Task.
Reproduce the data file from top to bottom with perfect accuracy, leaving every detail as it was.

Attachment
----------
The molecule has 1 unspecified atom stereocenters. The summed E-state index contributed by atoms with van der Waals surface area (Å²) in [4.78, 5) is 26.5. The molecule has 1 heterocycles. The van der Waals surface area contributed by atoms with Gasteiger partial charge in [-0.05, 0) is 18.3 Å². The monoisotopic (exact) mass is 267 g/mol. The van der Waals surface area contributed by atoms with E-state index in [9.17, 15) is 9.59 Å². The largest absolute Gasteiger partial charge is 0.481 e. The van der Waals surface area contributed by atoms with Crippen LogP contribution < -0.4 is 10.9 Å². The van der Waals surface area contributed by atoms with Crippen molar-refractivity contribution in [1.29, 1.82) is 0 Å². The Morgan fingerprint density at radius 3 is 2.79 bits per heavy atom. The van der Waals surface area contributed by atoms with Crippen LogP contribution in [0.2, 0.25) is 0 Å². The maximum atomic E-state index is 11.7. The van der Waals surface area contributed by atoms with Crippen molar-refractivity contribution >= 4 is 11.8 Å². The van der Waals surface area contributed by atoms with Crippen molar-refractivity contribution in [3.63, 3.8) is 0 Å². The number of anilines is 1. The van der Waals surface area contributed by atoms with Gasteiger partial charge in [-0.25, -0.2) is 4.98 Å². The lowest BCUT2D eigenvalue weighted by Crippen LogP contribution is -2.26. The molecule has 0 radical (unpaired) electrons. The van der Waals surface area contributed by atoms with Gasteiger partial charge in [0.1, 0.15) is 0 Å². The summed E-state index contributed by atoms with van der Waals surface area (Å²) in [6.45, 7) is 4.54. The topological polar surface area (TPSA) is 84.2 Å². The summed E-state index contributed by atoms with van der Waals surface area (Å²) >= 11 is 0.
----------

The molecule has 1 unspecified atom stereocenters. The summed E-state index contributed by atoms with van der Waals surface area (Å²) in [4.78, 5) is 26.5. The molecule has 1 heterocycles. The van der Waals surface area contributed by atoms with Gasteiger partial charge in [-0.05, 0) is 18.3 Å². The monoisotopic (exact) mass is 267 g/mol. The van der Waals surface area contributed by atoms with E-state index in [9.17, 15) is 9.59 Å². The largest absolute Gasteiger partial charge is 0.481 e. The van der Waals surface area contributed by atoms with Crippen LogP contribution < -0.4 is 10.9 Å². The van der Waals surface area contributed by atoms with Crippen molar-refractivity contribution in [1.29, 1.82) is 0 Å². The Morgan fingerprint density at radius 3 is 2.79 bits per heavy atom. The van der Waals surface area contributed by atoms with Crippen LogP contribution in [0.2, 0.25) is 0 Å². The maximum atomic E-state index is 11.7. The van der Waals surface area contributed by atoms with Crippen molar-refractivity contribution >= 4 is 11.8 Å². The van der Waals surface area contributed by atoms with Crippen molar-refractivity contribution in [3.63, 3.8) is 0 Å². The number of anilines is 1. The van der Waals surface area contributed by atoms with Gasteiger partial charge in [-0.25, -0.2) is 4.98 Å². The lowest BCUT2D eigenvalue weighted by Crippen LogP contribution is -2.26. The molecule has 0 radical (unpaired) electrons. The van der Waals surface area contributed by atoms with Gasteiger partial charge in [0.1, 0.15) is 0 Å². The summed E-state index contributed by atoms with van der Waals surface area (Å²) in [6.45, 7) is 4.54. The topological polar surface area (TPSA) is 84.2 Å². The summed E-state index contributed by atoms with van der Waals surface area (Å²) >= 11 is 0.